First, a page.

By practice the great Self can be seen
Well, this instruction is given to Arjuna, but he’s not able to actualise it. He says, “Frankly, it’s impossible. You can’t bring the mind to a stop.” and, again, Shankara has pointed out that he speaks for the people. But Krishna said, “Impossible? No – difficult, but by regular practice, practice at regular times, long continued, then it can be done.” Arjuna still isn’t convinced at all. He does something which all teachers of all subjects know when there’s a sort of will to fail. He said, “Well, what happens if I don’t manage to pull it off? I’ll have wasted a lot of time, won’t I? I won’t have got that, and then there are all the things in the world I might have been doing, and I won’t have done them either.” Teachers all know this.
Krishna meets it patiently, and he says, “Well, if you make great efforts, you will set going a dynamism, which will carry you forward, if necessary, into new births.” Then he passes on to chapter seven, after Arjuna’s disbelief in chapter six, and a new method is opened up. This is the method of devotion to God as the universe. The Gita is universal. It doesn’t recommend any cult of an avatara or some great figure, or of the personality of the teacher. There is nothing like this. Krishna hardly mentioned himself at all, and no characteristics are given for worship. Our teacher said that the worship of a great avatar or a great saint is one of the spiritual methods, but in this Gita text, it’s universal, and the descriptions of the Lord given for devotion are universal. But we’re expected to go into them deeply; not just think, “Oh, how beautiful,” and then pass on. The verses have a depth in them, which we can penetrate.
For instance, there is one verse which is translated by our teacher. “There is nothing beyond God. All this exists and receives its support from Him. Like the beads on a thread, He is both the material and the efficient cause of the universe.” It’s a beautiful example to think of pearls on a string – the Lord, invisible, penetrating the universe. Then people say, “Yes, but then that’s a sort of get-out, isn’t it? It’s invisible. The example is chosen of something that’s invisible. How do we know it’s there? We can see the beads, but it’s exactly the string that you can’t see.” It’s this sort of example that we’re expected to penetrate. In one way, we do perceive the thread, and we’re quite aware of the thread because if it wasn’t there, the pearls would scatter. If we penetrate this deeply enough, we would see that the universe would scatter – there would be no order in the universe without this invisible thread of intelligence holding it together.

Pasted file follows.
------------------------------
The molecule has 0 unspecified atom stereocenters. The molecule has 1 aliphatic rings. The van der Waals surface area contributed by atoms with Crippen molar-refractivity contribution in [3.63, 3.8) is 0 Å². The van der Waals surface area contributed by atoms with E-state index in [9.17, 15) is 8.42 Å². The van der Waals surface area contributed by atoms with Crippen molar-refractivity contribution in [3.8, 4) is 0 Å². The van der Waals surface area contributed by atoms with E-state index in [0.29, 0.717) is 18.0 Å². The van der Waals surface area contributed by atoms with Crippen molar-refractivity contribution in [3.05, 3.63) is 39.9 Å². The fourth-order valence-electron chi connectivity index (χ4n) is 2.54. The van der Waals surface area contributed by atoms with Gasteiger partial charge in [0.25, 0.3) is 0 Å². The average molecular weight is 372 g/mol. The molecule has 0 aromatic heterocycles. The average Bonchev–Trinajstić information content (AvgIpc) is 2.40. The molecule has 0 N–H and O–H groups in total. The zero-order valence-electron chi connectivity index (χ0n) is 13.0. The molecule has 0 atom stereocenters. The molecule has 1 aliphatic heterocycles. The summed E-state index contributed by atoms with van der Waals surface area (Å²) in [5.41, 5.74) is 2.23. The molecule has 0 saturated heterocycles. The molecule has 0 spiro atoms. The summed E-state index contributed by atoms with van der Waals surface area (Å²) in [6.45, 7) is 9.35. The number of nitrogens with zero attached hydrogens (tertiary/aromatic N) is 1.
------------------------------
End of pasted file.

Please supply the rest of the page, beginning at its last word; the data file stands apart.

Shri Dada, who was the teacher of our teacher and not a learned man, was asked this point once. He answered in two sentences. He said, “Well, what maintains order in the universe?” and the sceptical objector said, “Well, it’s the laws of nature, of course.” Shri Dada said, “Were those laws there before the universe, or did they come afterwards?” Richard Fenynman, the Nobel Prize winner, asked this very point. He makes the same point in his book, ‘The Laws of Physics’. He says, “What physics has to enquire into is whether the laws of nature were there before or came after, and why these laws of nature and no others?” It’s now being studied and being investigated, that the laws are peculiarly favourable for human life.
Then the path of devotion continues that the Lord is seen, sometimes as the most beautiful, the most powerful, the most glorious, the most profound of things – and most easily meditated on, it’s true. Krishna has given us an example – Krishna in the tribe of Vrishnis; then he says, “… of warriors I am Rama”, another incarnation; and he says of the Pandavas – that’s Arjuna’s clan – “I am Arjuna.” There’s no personality expressed; it’s a universal manifestation in the different places. Arjuna is very convinced by the beauty and the power of the exposition and he said, at the end of chapter 10, “Well, now, I have understood. Now, my delusion is gone.” He thinks that he has realisation, because he thinks it is a wonderful and elevating idea – and the Lord then chose him, one of his forms, and Arjuna finds that his whole idea collapses. The reason it collapses is given in the Gita: because he hasn’t, in fact, cleared his mind of all the prejudices and preconceptions which he has. When he sees, in the universal form, his enemy, Karna, he makes a derogatory comment, even at that moment of divine vision. He doesn’t see the Lord in Karna; he only sees a contemptible enemy. So he’s unable to bear the vision, and the Lord withdraws it.
There’s an important hint in chapter eight, which is on the strength of Yoga. The Lord says, “By practising repeatedly, your yoga will attain strength.” We say, “Well, what does it mean?” Ideas can be exalting and wonderful and inspiring, but if they have no strength, they’re liable to change and collapse. One Buddhist priest in the Far East said, “You know, people come on the day of the worship, and they come along the street. I see them talking. A couple of them are talking, and then, when they come to the gate, the tradition is, as they come onto the stepping stones, into the peace of the temple, they’re absolutely silent. They take part in the service with great devotion and reverence, and they go out silently and calmly.” He said, “And the moment they’re outside the gate, one says, ‘… and another thing…’ They have been devout, but it had no strength.” So the meditation has to be pursued until it is, in the technical terms of the Shankara, ripened, matured. It’s one of his terms in his Gita commentary. It has to be matured by long practice, and it has to be continued outside the meditation period.
© Trevor Leggett
Talks in this series are:
Part 1: Marionettes and Free Agents
Part 2: People who can’t see the great self
Part 3: By practice the great Self can be seen
Part 4: Teaching of devotion